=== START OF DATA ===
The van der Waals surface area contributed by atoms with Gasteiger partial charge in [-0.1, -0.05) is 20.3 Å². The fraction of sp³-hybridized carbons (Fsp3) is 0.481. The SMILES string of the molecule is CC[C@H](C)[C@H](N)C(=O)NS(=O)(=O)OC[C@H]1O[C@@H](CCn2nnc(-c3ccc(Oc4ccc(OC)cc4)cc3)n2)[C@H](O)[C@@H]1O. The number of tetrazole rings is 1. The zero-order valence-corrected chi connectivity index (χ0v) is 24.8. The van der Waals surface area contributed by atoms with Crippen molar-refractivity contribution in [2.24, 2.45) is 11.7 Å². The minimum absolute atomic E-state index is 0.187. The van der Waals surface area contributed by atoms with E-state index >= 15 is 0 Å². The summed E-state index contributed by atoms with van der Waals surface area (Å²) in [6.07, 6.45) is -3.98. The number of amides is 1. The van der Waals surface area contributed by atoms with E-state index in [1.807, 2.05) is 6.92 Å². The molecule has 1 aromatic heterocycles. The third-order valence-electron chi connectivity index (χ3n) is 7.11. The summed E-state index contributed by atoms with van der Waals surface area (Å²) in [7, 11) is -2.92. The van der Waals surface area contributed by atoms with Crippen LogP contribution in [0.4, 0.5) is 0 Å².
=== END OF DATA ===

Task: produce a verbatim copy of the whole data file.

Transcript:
The van der Waals surface area contributed by atoms with Gasteiger partial charge in [-0.1, -0.05) is 20.3 Å². The fraction of sp³-hybridized carbons (Fsp3) is 0.481. The SMILES string of the molecule is CC[C@H](C)[C@H](N)C(=O)NS(=O)(=O)OC[C@H]1O[C@@H](CCn2nnc(-c3ccc(Oc4ccc(OC)cc4)cc3)n2)[C@H](O)[C@@H]1O. The number of tetrazole rings is 1. The zero-order valence-corrected chi connectivity index (χ0v) is 24.8. The van der Waals surface area contributed by atoms with Crippen molar-refractivity contribution in [2.24, 2.45) is 11.7 Å². The minimum absolute atomic E-state index is 0.187. The van der Waals surface area contributed by atoms with E-state index >= 15 is 0 Å². The summed E-state index contributed by atoms with van der Waals surface area (Å²) in [6.07, 6.45) is -3.98. The number of amides is 1. The van der Waals surface area contributed by atoms with E-state index in [1.807, 2.05) is 6.92 Å². The molecule has 1 aromatic heterocycles. The third-order valence-electron chi connectivity index (χ3n) is 7.11. The summed E-state index contributed by atoms with van der Waals surface area (Å²) in [7, 11) is -2.92. The van der Waals surface area contributed by atoms with Crippen LogP contribution in [0.4, 0.5) is 0 Å².